Budget phones are a dime a dozen — almost literally. There are so many on the market that it’s hard for any one in particular to stand out. However, when you’re offering specs that generally cost more for a price that’s much less than the competition, you’re going to turn heads.
Recently, Alcatel quietly launched the A30. This barebones device has minimal, but reasonable specs and really packs nothing particularly special, but it also costs just $60 unlocked. Is it any good? I’ve spent the past several days finding out…
The best gifts for Android users
Hardware and Display
With budget phones, you really can’t ask for a lot when it comes to hardware, and the A30 really isn’t an exception to this. Like most cheap phones, it’s plastic all around, but it’s also a pretty nice plastic overall. It feels good in the hand, doesn’t feel as cheap as the phone is, and provides a nice amount of grip that even many flagships don’t provide.
The back of the phone has a “dot matrix” design which is different and looks pretty good in my opinion. It won’t win any awards, but it’s a nice touch which further helps with the grip. The back is also removable, revealing the non-removable 2,460 mAh battery, microSD card slot, and the nano-SIM slot.
Flipping the phone back over, you get the 5.0-inch 720p display. Really, there’s nothing special at all about this panel. Viewing angles and colors could be much better, but aren’t all that bad. Brightness is passable but can be tough outdoors. Plus, there’s the lack of glass on the display, instead swapped for a fingerprint-prone plastic. However, that’s all to be expected for a cheap phone, and given the $60 price, what you’re getting is actually pretty good, and that’s basically the summary of this phone.
Specifications and Performance
The same rings true with the specs. Under the hood, the A30 is powered by the Snapdragon 210 processor paired with 2GB of RAM and 16GB of internal storage. That’s nothing to write home about, but again, considering this phone is $60, it’s pretty great. Other devices this cheap cut the RAM in half, if not more so, and cut down the storage tremendously.
In real-world usage, that package does fairly well. For the most part, using apps on this phone is fine, although slow, and basic, casual games do fine as well. You’re not going to be getting the ideal experience on this phone, but you’re getting something you can use, that works. There’s plenty of lag, but most of it is predictable and boils down to certain portions of the interface. The lockscreen is a great example of this, but it’s easy to look past.
Software and Ads
With a cheap phone, you have to make compromises. However, Alcatel and Amazon have turned a $99 phone into a $60 phone without making too many. To accomplish that, the A30 comes pre-loaded with Amazon ads. While ads on your phone sound really bad at first, it really isn’t.
Amazon’s ads on the A30 essentially boil down to an ad on the lockscreen mixed in with your notifications, or a full screen one if no notifications are present. Then, there’s Amazon’s suite of apps on the phone itself and a widget (that you can remove) out of the box giving you Amazon recommendations. It’s not intrusive or annoying, and personally, I was totally fine with it.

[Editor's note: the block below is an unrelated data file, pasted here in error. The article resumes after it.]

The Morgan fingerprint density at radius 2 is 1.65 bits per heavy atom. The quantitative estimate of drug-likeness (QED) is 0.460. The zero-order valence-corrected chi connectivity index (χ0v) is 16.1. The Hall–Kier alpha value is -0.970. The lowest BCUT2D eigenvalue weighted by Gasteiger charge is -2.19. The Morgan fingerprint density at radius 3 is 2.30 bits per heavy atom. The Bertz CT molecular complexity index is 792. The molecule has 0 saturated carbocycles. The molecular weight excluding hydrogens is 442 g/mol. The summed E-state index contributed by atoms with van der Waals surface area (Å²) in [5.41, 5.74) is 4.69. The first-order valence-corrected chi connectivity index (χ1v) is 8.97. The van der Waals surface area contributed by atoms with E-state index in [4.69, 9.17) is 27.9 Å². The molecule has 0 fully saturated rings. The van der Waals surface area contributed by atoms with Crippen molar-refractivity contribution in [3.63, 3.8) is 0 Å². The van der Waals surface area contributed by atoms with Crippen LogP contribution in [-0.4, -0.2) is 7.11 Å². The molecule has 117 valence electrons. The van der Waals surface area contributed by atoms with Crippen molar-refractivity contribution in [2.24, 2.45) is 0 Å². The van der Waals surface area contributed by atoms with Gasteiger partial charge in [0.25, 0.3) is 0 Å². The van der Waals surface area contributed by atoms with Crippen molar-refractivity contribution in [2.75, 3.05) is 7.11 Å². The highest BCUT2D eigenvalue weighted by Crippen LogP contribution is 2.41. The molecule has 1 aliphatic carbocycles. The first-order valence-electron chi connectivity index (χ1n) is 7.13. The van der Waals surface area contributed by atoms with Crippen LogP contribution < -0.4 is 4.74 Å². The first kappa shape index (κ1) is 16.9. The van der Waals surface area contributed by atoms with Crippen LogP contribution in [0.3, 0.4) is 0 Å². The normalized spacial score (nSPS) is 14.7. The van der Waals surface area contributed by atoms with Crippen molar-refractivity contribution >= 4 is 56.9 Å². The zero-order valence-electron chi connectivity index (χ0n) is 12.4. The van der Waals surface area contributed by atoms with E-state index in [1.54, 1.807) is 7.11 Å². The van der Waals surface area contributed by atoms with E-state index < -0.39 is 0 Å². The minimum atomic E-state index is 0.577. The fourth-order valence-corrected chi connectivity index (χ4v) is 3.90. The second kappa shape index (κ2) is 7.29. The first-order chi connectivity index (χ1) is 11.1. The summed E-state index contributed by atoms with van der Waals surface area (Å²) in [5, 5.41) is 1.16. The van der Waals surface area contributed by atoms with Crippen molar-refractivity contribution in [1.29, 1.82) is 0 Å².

As for the software itself, Alcatel follows the same example from its other devices. The A30 is pre-loaded with Android Nougat out of the box with a clean, near-stock build of the OS. Really, there’s nothing to complain about at all. Google Assistant even works!
The camera is probably the number one feature of a super-cheap phone which suffers as the price is cut. However, the Alcatel A30 actually takes some pretty decent shots. The 8MP sensor takes shots that might be overexposed, but they’re always pretty decent all things considered. My main complaint would be the speed of the camera, which is painfully slow, especially when taking shots with HDR on. Outdoor shots look good, and indoor stills taken with a decent amount of light are passable as well.
The 2,460 mAh battery inside of the Alcatel A30 is an ideal size for a phone like this. It can easily get users through a full day, if not more on a single charge. There’s no fast charging on board, but in all reality, you don’t need it. The included microUSB charger also works well enough, but you can easily use any other charging cable or station if you’d like.
It Works on Verizon
The biggest thing that caught my attention with the A30 is that it works with Verizon. Most cheap phones only work on GSM carriers like AT&T and T-Mobile, so it’s great to see a new option for those who require Verizon’s superior rural coverage.
For the several days I used the A30, it was using my primary Verizon SIM and I was quite happy with the performance. Signal didn’t seem to differ at all versus the same SIM in my Pixel XL and call quality was pretty good as well. You can, of course, still pick up the GSM model, but it’s nice to see that there’s now an ultra-cheap smartphone available that actually works on the Big Red.
At the end of the day, the Alcatel A30 isn’t for everyone. Phones this cheap shouldn’t be either. By all means, if you can afford something like the Moto G5 Plus, go for that. However, if you just need something to get you through a couple of months between phones, or you truly can’t afford anything more expensive, this is a solid option. Amazon offers the a30 in its GSM and CDMA variants both with and without ads starting at $59.99.